Parents who dismiss a toddler's foot-stomping and tantrum-throwing as ordinary growing pains may want to revisit that idea. Defiant, impulsive behaviour in preschool could hint that a child is at risk of developing a gambling problem later on in life.

At least that's the takeaway from a recent study published in Psychological Science linking "under-controlled" temperament in childhood to compulsive gambling.

If accurate, the report's authors say the findings could have far-reaching implications on the way we approach problems related to self-control and emotional regulation.

Researchers established the link by observing the behaviour of more than 1,000 toddlers from New Zealand and then following up with those individuals a few decades later.

Participants who were labelled as more restless, moody or inattentive than other three-year-old children were twice as likely to struggle with gambling at ages 21 and 32, the study found.

What's more is, researchers say they couldn't pin the disordered gambling on differences in intelligence, gender or family socioeconomic status, though all of these avenues were explored.

For David Hodgins, a psychologist who specializes in addictive behaviours, the study could help demystify the connection between impulsive gambling and the human brain.

"Studies like this help us clarify what the pathway is towards developing gambling and other addiction and mental health problems," said Hodgins, head of the University of Calgary's psychology department.

Up until now, Hodgins said the medical field's understanding of gambling issues and other addictions has been limited to studies of people who have already developed a problem.

All study subjects were born in the same birth cohort -- between April 1, 1972 and March 31, 1973 -- and were monitored by researchers as early as delivery. Investigators collected prenatal statistics on the individuals, and then followed up with the kids three years later.

At that point, the toddlers underwent a 90-minute assessment, which put their cognitive and motor skills to the test. An examiner then took note of each child's overall temperament, using what the study refers to as "a standardized behavioral-observation inventory."

Researchers used the results to sort the children into five temperament groups:

  1. Under-controlled (10.4 per cent)

  2. Inhibited (7.8 per cent)

  3. Confident (27.5 per cent)

  4. Reserved (14.8 per cent)

  5. Well-adjusted (39.6 per cent)

Children in the "under-controlled" category were viewed by researchers as being willful, impulsive and overtly negative. Compared to their "well-adjusted" and even "reserved" counterparts, these toddlers were twice as likely to exhibit signs of disordered gambling in adulthood.

For those keeping score, girls were significantly outnumbered in the "under-controlled" category but overrepresented in the "inhibited" column, where subjects were labeled as fearful, shy and self-critical.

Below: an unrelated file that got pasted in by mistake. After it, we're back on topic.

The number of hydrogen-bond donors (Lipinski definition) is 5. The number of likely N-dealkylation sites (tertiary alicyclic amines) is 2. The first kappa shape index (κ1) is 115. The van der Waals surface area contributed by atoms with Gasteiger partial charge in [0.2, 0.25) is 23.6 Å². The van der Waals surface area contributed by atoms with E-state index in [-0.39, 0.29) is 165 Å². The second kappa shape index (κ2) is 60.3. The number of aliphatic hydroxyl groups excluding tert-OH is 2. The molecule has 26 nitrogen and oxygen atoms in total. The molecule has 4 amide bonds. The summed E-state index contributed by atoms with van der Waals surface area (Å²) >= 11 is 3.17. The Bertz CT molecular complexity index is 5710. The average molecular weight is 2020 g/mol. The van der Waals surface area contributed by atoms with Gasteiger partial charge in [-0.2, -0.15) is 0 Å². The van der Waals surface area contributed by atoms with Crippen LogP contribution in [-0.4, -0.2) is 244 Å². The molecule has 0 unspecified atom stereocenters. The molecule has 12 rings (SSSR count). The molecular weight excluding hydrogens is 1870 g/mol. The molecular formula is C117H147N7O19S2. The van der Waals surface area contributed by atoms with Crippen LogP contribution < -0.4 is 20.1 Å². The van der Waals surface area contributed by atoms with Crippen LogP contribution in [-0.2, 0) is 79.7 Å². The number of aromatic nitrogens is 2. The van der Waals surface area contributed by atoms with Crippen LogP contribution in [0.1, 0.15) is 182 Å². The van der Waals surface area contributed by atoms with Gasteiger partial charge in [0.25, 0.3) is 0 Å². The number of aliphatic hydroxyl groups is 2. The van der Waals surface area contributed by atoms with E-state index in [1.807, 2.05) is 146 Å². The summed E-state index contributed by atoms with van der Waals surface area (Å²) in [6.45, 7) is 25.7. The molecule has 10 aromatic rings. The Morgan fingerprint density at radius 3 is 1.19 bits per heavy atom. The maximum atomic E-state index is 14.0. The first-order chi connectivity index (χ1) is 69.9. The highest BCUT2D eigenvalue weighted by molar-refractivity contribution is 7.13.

Nearly all of the study subjects had gambled when interviewed again at age 21, not a surprise if one takes into account the prevalence of scratch cards, casinos and games of chance. But 13 per cent of those respondents, mainly the "under-controlled" subjects, confessed to gambling in a disordered way.

These participants admitted to being preoccupied with betting, feeling a desire to wager again and again and even having gambling worm its way into their personal lives.

Psychiatrist Daniela Lobo stresses that the study isn't suggesting that all moody toddlers are on track to develop a gambling problem, but rather that testy children may be at a higher risk.

"Everybody who studies addictive behaviours we've always noticed that a number of our patients have high impulsivity," said Lobo, who works at the Centre for Addiction and Mental Health's Problem Gambling Service in Toronto.

"We've always questioned whether addiction was causing people to be more impulsive or whether those people were more impulsive to begin with."

Though the study has filled significant gaps, questions remain.

Lobo pointed out that temperament isn't a failproof sign that a child may develop a gambling problem. For instance, a person who is labelled as "impulsive" or a "risk taker" could easily funnel that energy into positive exploits such as entrepreneurship.

"If there's one thing we can take away, it's that addiction isn't a black-and-white issue," she said.

It's also worth noting that by age 32 only about four per cent of respondents still gambled in a disordered manner. Researchers also didn't have information on the behaviour of study participants in childhood and adolescence, with no explanation as to how a respondent's gambling habits evolved over time.

But psychologist Wendy Slutske, who conducted the study with three others, said the findings could still provide significant insight into whether individuals can prevent or regulate future problems.

"It fits into a larger story about how self-control in early childhood is related to important life outcomes in adulthood," Slutske said in a prepared statement.